Tales of Mozambique
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||Sam's Intro||Count Ossie||3:40||$0.99||View In iTunes|
||Mozambique- Tales of Mozambique||Count Ossie||5:40||$0.99||View In iTunes|
||Ah Ji Wah Wah- Selam Nna Wadada (Peace & Love)||Count Ossie||3:20||$0.99||View In iTunes|
||No Night In Zion||Count Ossie||3:56||$0.99||View In iTunes|
||I Am a Warrior||Count Ossie||5:00||$0.99||View In iTunes|
||Wicked Babylon||Count Ossie||5:25||$0.99||View In iTunes|
||Let Freedom Reign||Count Ossie||3:42||$0.99||View In iTunes|
||Lock, Stock 8 Barrel- Soon Start Quarrel||Count Ossie||3:41||$0.99||View In iTunes|
||Nigerian Reggae||Count Ossie||3:42||$0.99||View In iTunes|
||Runh One Mile||Count Ossie||5:24||$0.99||View In iTunes|
A more structured second effort from Count Ossie’s seminal outfit, Tales From Mozambique replaces the off the cuff, lo-fi aesthetic of Grounation with a studio-oriented sound that incorporates more diverse instrumentation and a smattering of dub-like production touches reminiscent of Ras Michaels work with the similarly minded Nyahbinghi group Voices of Negus. Despite its more mannered sound, Mozambique is still an exhilarating blend of roots reggae, haunting Nyahbinghi drumming, and free form jazz improvisation, and stands as the Mystic Revelations most focused recording. The menacing “Wicked Babylon” pits an overdriven organ against an incantatory chorus of singers and percussionists to chilling effect, while the meditative “Sam’s Intro” features some of Cedric Brooks’ most stirring saxophone work. Tales From Mozambique is an utterly unique reggae recording that beautifully illustrates the influence that the centuries old Nyahbinghi percussion style had on the development of Reggae. It is an essential recording for those interested in the history of Jamaican music.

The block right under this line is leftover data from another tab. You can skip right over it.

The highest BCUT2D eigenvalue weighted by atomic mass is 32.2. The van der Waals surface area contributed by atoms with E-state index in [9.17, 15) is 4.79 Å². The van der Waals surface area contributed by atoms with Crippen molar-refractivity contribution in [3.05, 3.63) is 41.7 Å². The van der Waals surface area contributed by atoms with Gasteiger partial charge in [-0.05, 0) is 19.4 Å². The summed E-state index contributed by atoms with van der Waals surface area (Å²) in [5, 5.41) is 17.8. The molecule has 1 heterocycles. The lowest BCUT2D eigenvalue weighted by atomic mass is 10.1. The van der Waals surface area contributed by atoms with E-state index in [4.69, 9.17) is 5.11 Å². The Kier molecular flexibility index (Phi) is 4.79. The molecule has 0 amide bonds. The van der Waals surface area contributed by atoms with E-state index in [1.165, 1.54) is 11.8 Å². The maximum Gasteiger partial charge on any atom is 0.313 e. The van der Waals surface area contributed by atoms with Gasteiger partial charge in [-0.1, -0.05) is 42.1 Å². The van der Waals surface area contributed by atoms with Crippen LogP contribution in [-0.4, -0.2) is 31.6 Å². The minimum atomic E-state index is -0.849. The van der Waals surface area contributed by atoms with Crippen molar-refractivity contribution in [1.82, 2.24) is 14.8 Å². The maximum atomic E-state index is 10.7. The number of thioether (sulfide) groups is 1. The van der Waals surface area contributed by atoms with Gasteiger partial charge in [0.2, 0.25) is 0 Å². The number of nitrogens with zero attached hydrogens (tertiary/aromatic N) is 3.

HISTORICAL REGGAE RECORDING
count ossie deserves respect of acknowledgement here. if you really know, love and understand roots reggae and would like to know a little about its birth you should know. The first recording of Rastafarian music was perhaps made by Count Ossie. This was followed in the 1950s by various recordings of burru, as well as music of other Jamaican religions such as Pocomania. In 1953, Ossie introduced akete drums to Rastafarian communities in West Kingston, using styles and rhythms adapted from burru. Ossie then recorded with the Fokes Brothers on Oh Carolina, a song produced by Prince Buster. Oh Carolina was the first popular song from Jamaica, and the same recording session produced the ska hits They Got to Go and Thirty Pieces of Silver. Ossie later became well known for other recordings (with his band, The Mystic Revelation of Rastafari) - especially 1974s Grounation, featuring roots percussion and musical styles. Ossie also recorded albums that fell solidly into the jazz category, incorporating roots percussion and traditional Rasta influences into avant-garde jazz along the lines of Sun Ra or Archie Shepp, prior to his death in 1976. Reggae
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